SALON Daily Clicks: Newsreal

The Swiss didn't just hang on to Holocaust victims' bank accounts. They used them to bankroll Hitler's war machine.

By Jonathan Broder

Published July 25, 1997 7:00PM (EDT)

the next time you're hungry for a Nestli's Crunch or a box of Quik, consider this: In 1933, the same year that Adolph Hitler rose to power in Germany, the food giant was helping to finance the creation of a Nazi Party in its native Switzerland. It was a political investment that paid off handsomely. During World War II, Nestli won the contract to supply the entire Germany army with chocolate -- a deal worth hundreds of millions of dollars.

While much of the media's attention continues to be focused on what Swiss banks did with Holocaust victims' money, the supposedly neutral country's complicity with the Nazi war effort ran much deeper. In effect, the land of the cuckoo clock essentially acted as Hitler's banker, taking in all the gold that the Nazis looted from the treasuries of Europe and exchanging it for the hard currency that kept Germany's war machine running.

As we now know, some of that gold was taken from the homes and teeth of Jewish victims whose relatives are still alive today. Jewish groups, backed by the United States, are demanding an accounting of the gold so that these relatives and a diminishing number of survivors can be compensated.

Also at issue is how Swiss banks handled the accounts of Jews who hid their money in Switzerland -- they thought for safekeeping -- as storm clouds gathered over Europe in the 1930s. For the past 50 years, relatives and a few survivors have tried to reclaim their assets, but their efforts have been stymied by Swiss banks. Some bank officials demanded official death certificates, as if Auschwitz and Bergen-Belsen maintained such documents. In one instance, a bank was discovered shredding wartime records that likely contained the details of unclaimed Jewish accounts.

Until recently, Swiss banks claimed to have located dormant accounts worth only some $27 million. Now, after more than two years of entreaties by Jewish groups and the U.S. Congress, Swiss banks earlier this week finally published a list of more than 2,000 dormant accounts worth $42 million. But in many respects, the list raises even more questions than it answers. Why would it have taken so long for the banks to track down account holders, many of whose names can be found in Swiss and German phone books? And how, for example, did the name of the former head of the Nazi puppet state of Slovakia wind up on the list? Or a former aide to Adolf Eichmann or a deputy commandant of a Nazi concentration camp?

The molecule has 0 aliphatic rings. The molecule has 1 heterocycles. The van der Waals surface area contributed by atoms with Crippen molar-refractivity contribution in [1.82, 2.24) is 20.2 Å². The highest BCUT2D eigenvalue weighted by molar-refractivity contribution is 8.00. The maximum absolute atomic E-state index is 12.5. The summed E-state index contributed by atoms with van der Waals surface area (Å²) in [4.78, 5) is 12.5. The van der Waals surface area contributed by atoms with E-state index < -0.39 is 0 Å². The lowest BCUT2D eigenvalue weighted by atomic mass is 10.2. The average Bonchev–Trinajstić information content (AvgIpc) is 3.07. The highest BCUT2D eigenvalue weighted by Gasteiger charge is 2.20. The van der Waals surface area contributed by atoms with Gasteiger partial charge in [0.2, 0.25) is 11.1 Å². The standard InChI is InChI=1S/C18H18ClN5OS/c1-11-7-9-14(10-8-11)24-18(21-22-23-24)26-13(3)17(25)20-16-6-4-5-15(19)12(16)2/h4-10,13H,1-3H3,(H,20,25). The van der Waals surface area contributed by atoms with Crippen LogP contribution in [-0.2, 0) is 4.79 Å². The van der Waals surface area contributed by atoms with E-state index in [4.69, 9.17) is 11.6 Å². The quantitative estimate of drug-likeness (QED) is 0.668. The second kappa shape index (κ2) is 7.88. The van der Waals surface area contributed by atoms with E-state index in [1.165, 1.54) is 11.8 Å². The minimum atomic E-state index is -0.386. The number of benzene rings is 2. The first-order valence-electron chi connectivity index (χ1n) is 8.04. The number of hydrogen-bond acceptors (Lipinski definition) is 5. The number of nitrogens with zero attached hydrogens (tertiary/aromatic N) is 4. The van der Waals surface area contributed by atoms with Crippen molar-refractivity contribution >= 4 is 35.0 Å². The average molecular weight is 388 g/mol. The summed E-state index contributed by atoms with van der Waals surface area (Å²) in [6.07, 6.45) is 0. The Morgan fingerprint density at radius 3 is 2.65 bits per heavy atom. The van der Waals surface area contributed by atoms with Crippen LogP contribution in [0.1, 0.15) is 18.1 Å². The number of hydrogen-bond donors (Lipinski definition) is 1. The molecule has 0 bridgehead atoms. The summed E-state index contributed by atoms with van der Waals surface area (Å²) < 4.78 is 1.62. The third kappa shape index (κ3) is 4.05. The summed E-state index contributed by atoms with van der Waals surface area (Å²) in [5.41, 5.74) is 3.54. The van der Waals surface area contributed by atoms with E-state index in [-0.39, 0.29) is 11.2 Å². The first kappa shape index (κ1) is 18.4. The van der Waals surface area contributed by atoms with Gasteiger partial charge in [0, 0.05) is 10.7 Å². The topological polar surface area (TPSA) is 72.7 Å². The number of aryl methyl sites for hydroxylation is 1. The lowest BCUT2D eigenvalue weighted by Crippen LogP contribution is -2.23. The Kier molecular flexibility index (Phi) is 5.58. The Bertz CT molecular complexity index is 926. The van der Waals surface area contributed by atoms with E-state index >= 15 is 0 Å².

It is also worth asking why the Swiss are now seeming as if they are trying to come clean on the issue of the dormant accounts. One answer is that a team of independent auditors, headed by former Federal Reserve Chairman Paul Volcker, is about to pore over Swiss Bank records. The audit is part of a larger international effort to resolve not only the outstanding claims of Holocaust survivors against Switzerland but also to probe and publish the truth about Switzerland's wartime role. An international team of historians and scholars is set to begin its investigation before the end of the year.

If the documents that I encountered as co-author of a documentary ("Blood Money: Switzerland's Nazi Gold," to be broadcast on A&E this Saturday at 9 p.m. EDT, 10 p.m. PDT) are any indication, these historians will find a wealth of materials that will shatter Switzerland's wartime image as an oasis of neutrality and humanitarianism amid a sea of war and savagery.

Our researchers uncovered Allied intelligence documents that describe how, in addition to chocolate, Swiss factories also sold Nazi Germany weapons and weapons parts, munitions, optical equipment, timers, machinery and electrical power, all of which kept the German army on the march -- and Switzerland's wartime economy thriving. President Franklin Roosevelt was so angry about Switzerland's complicity with the Nazis that in 1942 U.S. warplanes bombed a Swiss ball bearing factory at Schaffhausen on the Swiss-German border. Officially, the bombing was described as a mistake. But the documents show the allies were trying to send the Swiss a message.